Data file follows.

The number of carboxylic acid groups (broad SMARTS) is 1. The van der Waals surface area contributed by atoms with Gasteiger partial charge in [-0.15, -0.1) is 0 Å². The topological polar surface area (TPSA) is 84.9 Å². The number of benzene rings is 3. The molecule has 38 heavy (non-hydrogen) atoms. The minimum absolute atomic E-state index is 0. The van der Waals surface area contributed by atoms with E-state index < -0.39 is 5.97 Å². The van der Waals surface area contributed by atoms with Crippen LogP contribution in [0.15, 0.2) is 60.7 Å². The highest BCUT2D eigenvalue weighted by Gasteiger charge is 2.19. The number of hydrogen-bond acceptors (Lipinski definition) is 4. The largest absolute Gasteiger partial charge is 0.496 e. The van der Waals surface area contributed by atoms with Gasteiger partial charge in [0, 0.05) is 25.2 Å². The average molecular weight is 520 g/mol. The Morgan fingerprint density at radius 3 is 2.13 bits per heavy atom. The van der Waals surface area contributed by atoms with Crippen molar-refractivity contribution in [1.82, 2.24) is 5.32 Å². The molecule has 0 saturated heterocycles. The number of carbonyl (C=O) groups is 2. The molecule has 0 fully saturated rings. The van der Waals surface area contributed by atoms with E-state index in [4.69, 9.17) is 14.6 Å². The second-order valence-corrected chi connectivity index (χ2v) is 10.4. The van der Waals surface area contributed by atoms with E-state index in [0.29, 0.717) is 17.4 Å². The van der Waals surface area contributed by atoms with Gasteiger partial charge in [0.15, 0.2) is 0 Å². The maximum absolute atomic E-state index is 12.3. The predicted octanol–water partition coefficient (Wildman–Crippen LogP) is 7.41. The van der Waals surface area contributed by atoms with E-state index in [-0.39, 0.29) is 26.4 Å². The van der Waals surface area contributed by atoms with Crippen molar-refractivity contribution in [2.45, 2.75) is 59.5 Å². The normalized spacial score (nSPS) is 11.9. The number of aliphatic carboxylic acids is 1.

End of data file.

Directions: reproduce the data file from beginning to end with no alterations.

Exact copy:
The number of carboxylic acid groups (broad SMARTS) is 1. The van der Waals surface area contributed by atoms with Gasteiger partial charge in [-0.15, -0.1) is 0 Å². The topological polar surface area (TPSA) is 84.9 Å². The number of benzene rings is 3. The molecule has 38 heavy (non-hydrogen) atoms. The minimum absolute atomic E-state index is 0. The van der Waals surface area contributed by atoms with E-state index < -0.39 is 5.97 Å². The van der Waals surface area contributed by atoms with Crippen LogP contribution in [0.15, 0.2) is 60.7 Å². The highest BCUT2D eigenvalue weighted by Gasteiger charge is 2.19. The number of hydrogen-bond acceptors (Lipinski definition) is 4. The largest absolute Gasteiger partial charge is 0.496 e. The van der Waals surface area contributed by atoms with Gasteiger partial charge in [0, 0.05) is 25.2 Å². The average molecular weight is 520 g/mol. The Morgan fingerprint density at radius 3 is 2.13 bits per heavy atom. The van der Waals surface area contributed by atoms with Crippen molar-refractivity contribution in [1.82, 2.24) is 5.32 Å². The molecule has 0 saturated heterocycles. The number of carbonyl (C=O) groups is 2. The molecule has 0 fully saturated rings. The van der Waals surface area contributed by atoms with E-state index in [4.69, 9.17) is 14.6 Å². The second-order valence-corrected chi connectivity index (χ2v) is 10.4. The van der Waals surface area contributed by atoms with E-state index in [0.29, 0.717) is 17.4 Å². The van der Waals surface area contributed by atoms with Gasteiger partial charge in [0.15, 0.2) is 0 Å². The maximum absolute atomic E-state index is 12.3. The predicted octanol–water partition coefficient (Wildman–Crippen LogP) is 7.41. The van der Waals surface area contributed by atoms with E-state index in [-0.39, 0.29) is 26.4 Å². The van der Waals surface area contributed by atoms with Crippen molar-refractivity contribution in [2.45, 2.75) is 59.5 Å². The normalized spacial score (nSPS) is 11.9. The number of aliphatic carboxylic acids is 1.